Shame. is one of the only teams that can match AMP’s athleticism, or at least challenge this cut consistently. Defensively, shame. tend to play strict matchup defense, emphasizing contesting cuts and peeling players off the back of the stack to help on any big deep looks. Shame. have speed to burn, and are more than capable of closing ground on anything less than a perfect throw out in front of a streaking cutter. If they can force a floaty reset, they also bring the aerial skill to outjump players trying to recover position. AMP’s offense has seen more than a few weird, inconsistent moments this weekend, and those are the types of openings shame. thrives on exploiting. Which brings us to shame.’s offense.

For years, the scouting report on the Fort Collins squad was all about the deep shot. From whatever position on the field, no matter the conditions, shame. wanted to take a higher-risk huck if it meant making a point as short as possible. Here in San Diego, their deep game has been ruthlessly effective. Shame. realized early on that their opponents did not have the athletes to keep up, and have employed far more structure in their offense to ensure that they could isolate the matchups they needed to win. Bravo defector Owen Westbrook took over the primary handler responsibilities for the shame. offense this year, calmly marshaling a tight vertical stack offense. Against Boston Wild Card in pool play, shame. impressed with their patience at the end zone. That being said, the first option is always to push for the quick score.

AMP regularly deploy strategies to force opponents laterally. The Philadelphia team certainly have some standout athletes, but they are more willing to adjust positioning to take away specific options. Against both Space Heater and Seattle BFG, AMP put on a wide, flat mark that allowed each team to swing from side-to-side, but never get a clean deep look. When a deep shot did go off, the bend and arc of the flight path gave defenders like Luke Ryan time to set up a block.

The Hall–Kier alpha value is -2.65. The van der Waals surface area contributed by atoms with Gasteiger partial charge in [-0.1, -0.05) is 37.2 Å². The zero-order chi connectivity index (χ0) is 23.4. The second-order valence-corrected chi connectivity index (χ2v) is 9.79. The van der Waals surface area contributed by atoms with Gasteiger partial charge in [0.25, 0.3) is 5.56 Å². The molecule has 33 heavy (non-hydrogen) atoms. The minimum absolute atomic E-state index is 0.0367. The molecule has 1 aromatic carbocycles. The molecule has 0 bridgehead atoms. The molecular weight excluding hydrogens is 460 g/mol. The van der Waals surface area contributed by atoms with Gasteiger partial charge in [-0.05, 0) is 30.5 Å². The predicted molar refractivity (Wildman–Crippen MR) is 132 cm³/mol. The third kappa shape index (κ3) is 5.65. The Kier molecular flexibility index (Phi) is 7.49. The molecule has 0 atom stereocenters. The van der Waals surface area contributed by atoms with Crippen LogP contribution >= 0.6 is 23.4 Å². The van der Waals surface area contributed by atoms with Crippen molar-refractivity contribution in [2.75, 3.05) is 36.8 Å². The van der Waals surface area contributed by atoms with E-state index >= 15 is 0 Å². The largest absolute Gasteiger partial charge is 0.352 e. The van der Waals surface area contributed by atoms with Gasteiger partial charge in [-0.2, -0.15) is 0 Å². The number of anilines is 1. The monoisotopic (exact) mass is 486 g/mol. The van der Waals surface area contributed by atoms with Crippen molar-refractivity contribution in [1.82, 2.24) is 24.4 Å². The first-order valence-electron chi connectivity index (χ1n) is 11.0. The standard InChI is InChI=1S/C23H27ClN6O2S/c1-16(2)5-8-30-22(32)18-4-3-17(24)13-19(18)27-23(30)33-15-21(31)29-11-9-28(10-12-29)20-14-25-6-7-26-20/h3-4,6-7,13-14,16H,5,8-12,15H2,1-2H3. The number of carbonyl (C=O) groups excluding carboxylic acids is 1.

Shame. have a tendency to look to their women to cut deep. Aubree Dietrich is one of their primary targets, and she has turned into one of the most effective deep threats in the division. The trouble for shame. is AMP can run out several defenders to contest and shut down her deep cuts. Linda Morse is a likely candidate to chase down Dietrich, and their matchup will indicate if shame. is willing to stick with their new structure, or revert to old habits.

Despite winning big over Boston Snake Country, several points ground to a halt with the same three male handlers running a lateral weave with one another while looking off female cutters. When this version of shame. shows up, the offense becomes predictable and easy to shut down. As shame.’s Kevin Coulter put it, their success is tied to how much energy they can bring. A stagnant offense drains energy, and expect AMP to do whatever they can to draw that version of shame. out into the open.

So how will this shake out? Both teams are prone to hot and cold streaks. Shame.’s current hot streak has extended throughout the tournament, but they have yet to be truly tested. AMP battled back from deficits and close scrapes to get where they are, but they needed to dig out of multiple holes of their own making in San Diego. However, the AMP team we saw Friday was a stark contrast to the team we saw Thursday. AMP’s willingness to adapt and adjust should give them the edge, and expect them to play with four women on the line as often as they can to emphasize their strengths even more.

  1. Colin Clauset

    Colin Clauset is a mixed division reporter for Ultiworld, and Master's player based out of Seattle. He balances thinking way too much about Ultiworld power rankings with a possibly unhealthy amount of skiing and climbing. Call him out on Twitter at @colinclauset

  2. Jenna Weiner
    Jenna Weiner

    Jenna Weiner is a Senior Staff Writer, a co-host of Ultiworld's Double Overtime podcast, and considers herself a purveyor of all levels of ultimate. She's played mostly on the west coast but you're likely to find her at the nearest ultimate game available.